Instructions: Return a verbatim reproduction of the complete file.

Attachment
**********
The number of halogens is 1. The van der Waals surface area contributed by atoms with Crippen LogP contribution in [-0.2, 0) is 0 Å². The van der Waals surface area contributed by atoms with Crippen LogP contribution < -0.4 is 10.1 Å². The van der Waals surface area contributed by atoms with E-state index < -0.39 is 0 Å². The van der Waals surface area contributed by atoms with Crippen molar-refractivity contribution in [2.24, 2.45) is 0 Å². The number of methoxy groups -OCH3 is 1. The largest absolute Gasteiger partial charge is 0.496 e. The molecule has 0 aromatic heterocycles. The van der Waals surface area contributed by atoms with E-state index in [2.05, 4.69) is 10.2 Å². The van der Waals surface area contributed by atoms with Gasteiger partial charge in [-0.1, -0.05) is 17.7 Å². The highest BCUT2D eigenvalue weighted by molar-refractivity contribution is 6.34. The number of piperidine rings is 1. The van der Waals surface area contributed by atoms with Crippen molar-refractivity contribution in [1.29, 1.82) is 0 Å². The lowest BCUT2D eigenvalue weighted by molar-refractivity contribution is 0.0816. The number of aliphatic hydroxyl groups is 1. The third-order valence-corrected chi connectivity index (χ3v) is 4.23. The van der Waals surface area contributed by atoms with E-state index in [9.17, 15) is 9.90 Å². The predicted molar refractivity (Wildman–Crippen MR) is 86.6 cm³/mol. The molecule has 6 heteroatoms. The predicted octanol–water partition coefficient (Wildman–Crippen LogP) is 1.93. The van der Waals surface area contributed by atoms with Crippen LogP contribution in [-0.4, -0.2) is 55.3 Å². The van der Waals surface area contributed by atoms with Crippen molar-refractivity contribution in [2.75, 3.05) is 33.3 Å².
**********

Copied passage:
The number of halogens is 1. The van der Waals surface area contributed by atoms with Crippen LogP contribution in [-0.2, 0) is 0 Å². The van der Waals surface area contributed by atoms with Crippen LogP contribution < -0.4 is 10.1 Å². The van der Waals surface area contributed by atoms with E-state index < -0.39 is 0 Å². The van der Waals surface area contributed by atoms with Crippen molar-refractivity contribution in [2.24, 2.45) is 0 Å². The number of methoxy groups -OCH3 is 1. The largest absolute Gasteiger partial charge is 0.496 e. The molecule has 0 aromatic heterocycles. The van der Waals surface area contributed by atoms with E-state index in [2.05, 4.69) is 10.2 Å². The van der Waals surface area contributed by atoms with Gasteiger partial charge in [-0.1, -0.05) is 17.7 Å². The highest BCUT2D eigenvalue weighted by molar-refractivity contribution is 6.34. The number of piperidine rings is 1. The van der Waals surface area contributed by atoms with Crippen molar-refractivity contribution in [1.29, 1.82) is 0 Å². The lowest BCUT2D eigenvalue weighted by molar-refractivity contribution is 0.0816. The number of aliphatic hydroxyl groups is 1. The third-order valence-corrected chi connectivity index (χ3v) is 4.23. The van der Waals surface area contributed by atoms with E-state index in [9.17, 15) is 9.90 Å². The predicted molar refractivity (Wildman–Crippen MR) is 86.6 cm³/mol. The molecule has 6 heteroatoms. The predicted octanol–water partition coefficient (Wildman–Crippen LogP) is 1.93. The van der Waals surface area contributed by atoms with Crippen LogP contribution in [-0.4, -0.2) is 55.3 Å². The van der Waals surface area contributed by atoms with Crippen molar-refractivity contribution in [2.75, 3.05) is 33.3 Å².